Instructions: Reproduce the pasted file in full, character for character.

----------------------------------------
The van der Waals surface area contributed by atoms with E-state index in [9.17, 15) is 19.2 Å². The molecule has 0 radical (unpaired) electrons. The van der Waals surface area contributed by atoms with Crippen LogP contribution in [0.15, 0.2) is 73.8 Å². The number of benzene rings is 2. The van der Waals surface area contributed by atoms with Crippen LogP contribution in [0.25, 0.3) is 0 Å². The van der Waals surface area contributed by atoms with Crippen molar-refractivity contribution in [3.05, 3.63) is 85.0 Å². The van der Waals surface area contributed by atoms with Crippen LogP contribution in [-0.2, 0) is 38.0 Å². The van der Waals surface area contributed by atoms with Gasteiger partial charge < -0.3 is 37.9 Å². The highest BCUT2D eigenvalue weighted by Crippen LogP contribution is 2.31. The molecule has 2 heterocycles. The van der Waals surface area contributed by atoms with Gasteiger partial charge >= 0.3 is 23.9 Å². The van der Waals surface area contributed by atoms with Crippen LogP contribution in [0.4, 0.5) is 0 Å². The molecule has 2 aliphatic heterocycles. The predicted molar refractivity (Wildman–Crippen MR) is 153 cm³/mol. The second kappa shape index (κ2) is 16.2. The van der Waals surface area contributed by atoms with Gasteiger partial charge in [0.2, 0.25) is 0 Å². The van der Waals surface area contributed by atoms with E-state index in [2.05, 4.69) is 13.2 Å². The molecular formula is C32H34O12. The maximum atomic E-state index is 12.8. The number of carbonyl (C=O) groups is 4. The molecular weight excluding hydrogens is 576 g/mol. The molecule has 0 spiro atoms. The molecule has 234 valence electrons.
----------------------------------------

The van der Waals surface area contributed by atoms with E-state index in [9.17, 15) is 19.2 Å². The molecule has 0 radical (unpaired) electrons. The van der Waals surface area contributed by atoms with Crippen LogP contribution in [0.15, 0.2) is 73.8 Å². The number of benzene rings is 2. The van der Waals surface area contributed by atoms with Crippen LogP contribution in [0.25, 0.3) is 0 Å². The van der Waals surface area contributed by atoms with Crippen molar-refractivity contribution in [3.05, 3.63) is 85.0 Å². The van der Waals surface area contributed by atoms with Crippen LogP contribution in [-0.2, 0) is 38.0 Å². The van der Waals surface area contributed by atoms with Gasteiger partial charge < -0.3 is 37.9 Å². The highest BCUT2D eigenvalue weighted by Crippen LogP contribution is 2.31. The molecule has 2 heterocycles. The van der Waals surface area contributed by atoms with Gasteiger partial charge >= 0.3 is 23.9 Å². The van der Waals surface area contributed by atoms with Crippen LogP contribution in [0.4, 0.5) is 0 Å². The molecule has 2 aliphatic heterocycles. The predicted molar refractivity (Wildman–Crippen MR) is 153 cm³/mol. The second kappa shape index (κ2) is 16.2. The van der Waals surface area contributed by atoms with Gasteiger partial charge in [0.2, 0.25) is 0 Å². The van der Waals surface area contributed by atoms with E-state index in [2.05, 4.69) is 13.2 Å². The molecular formula is C32H34O12. The maximum atomic E-state index is 12.8. The number of carbonyl (C=O) groups is 4. The molecular weight excluding hydrogens is 576 g/mol. The molecule has 0 spiro atoms. The molecule has 234 valence electrons.